Few other countries in the world maintain systems like this. Commonhold, in which groups of residents in large multi-home properties own their flats outright, collectively own the freehold and manage shared spaces through a managing agent that they appoint, finds equivalents in condominium, strata title and cooperative. While Scottish law facilitates commonhold, in England and Wales owners of flats are denied the kind of self-rule they might enjoy north of the border.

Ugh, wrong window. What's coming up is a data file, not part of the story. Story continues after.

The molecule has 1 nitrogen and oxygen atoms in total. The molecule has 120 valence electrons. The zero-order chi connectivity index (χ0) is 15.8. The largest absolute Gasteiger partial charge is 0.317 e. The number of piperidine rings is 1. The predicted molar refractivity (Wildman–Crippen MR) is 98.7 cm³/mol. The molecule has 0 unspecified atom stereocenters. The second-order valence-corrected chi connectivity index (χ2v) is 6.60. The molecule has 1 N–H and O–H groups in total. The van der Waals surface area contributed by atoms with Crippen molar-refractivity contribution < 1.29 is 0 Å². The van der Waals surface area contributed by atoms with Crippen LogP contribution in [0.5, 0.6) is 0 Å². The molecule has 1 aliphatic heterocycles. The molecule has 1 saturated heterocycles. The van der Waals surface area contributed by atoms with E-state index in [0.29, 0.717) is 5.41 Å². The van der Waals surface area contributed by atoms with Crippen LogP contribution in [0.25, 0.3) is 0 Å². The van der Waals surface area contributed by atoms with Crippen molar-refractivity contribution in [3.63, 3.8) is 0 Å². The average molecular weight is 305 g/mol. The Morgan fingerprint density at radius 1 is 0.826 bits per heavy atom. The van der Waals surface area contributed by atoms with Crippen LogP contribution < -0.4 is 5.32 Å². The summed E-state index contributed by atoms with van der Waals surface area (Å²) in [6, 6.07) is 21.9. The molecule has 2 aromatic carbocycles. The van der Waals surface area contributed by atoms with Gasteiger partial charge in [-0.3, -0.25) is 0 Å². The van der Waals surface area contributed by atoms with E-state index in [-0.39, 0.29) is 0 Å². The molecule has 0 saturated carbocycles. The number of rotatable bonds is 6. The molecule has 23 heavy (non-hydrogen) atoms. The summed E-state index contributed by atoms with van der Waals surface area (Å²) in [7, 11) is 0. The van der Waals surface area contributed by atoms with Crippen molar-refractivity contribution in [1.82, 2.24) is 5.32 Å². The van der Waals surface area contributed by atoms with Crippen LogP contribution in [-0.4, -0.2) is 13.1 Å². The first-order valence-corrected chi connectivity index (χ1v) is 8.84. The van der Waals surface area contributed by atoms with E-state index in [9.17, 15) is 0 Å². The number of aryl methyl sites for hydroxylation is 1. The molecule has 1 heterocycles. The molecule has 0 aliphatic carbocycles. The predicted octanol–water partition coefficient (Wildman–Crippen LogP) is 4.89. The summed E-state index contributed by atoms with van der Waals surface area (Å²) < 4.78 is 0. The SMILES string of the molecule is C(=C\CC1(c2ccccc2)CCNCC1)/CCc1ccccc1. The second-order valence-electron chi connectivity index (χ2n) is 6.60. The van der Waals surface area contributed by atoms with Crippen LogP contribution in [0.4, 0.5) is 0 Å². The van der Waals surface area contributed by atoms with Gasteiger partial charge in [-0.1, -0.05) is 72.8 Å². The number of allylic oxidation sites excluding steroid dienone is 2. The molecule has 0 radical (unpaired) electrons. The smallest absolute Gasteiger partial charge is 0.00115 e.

The system in England and Wales has led to gross distortions and unfair practices. Imagine having paid a large premium towards the biggest investment of your life (which also happens to be the place you live), yet the ultimate ownership of the building, and authority over it, is still entrusted to a landlord, or freeholder. Through service charges, this landlord can destroy the value of your home by making it difficult to sell. The landlord can dictate how much you pay for works and decide what maintenance does and doesn’t need doing. In an infamous example, after the Grenfell fire disaster, when flammable cladding had to be removed from blocks across the country, many freeholders charged astronomical sums to the leaseholders, the tenants, to replace dangerous materials that had been installed without residents having had any say in the matter. Freeholder landlords will probably be faceless, even based offshore, and will make decisions favouring their own economic interest. But, unlike in a well-functioning rental market, you cannot just leave a bad landlord behind with your capital intact.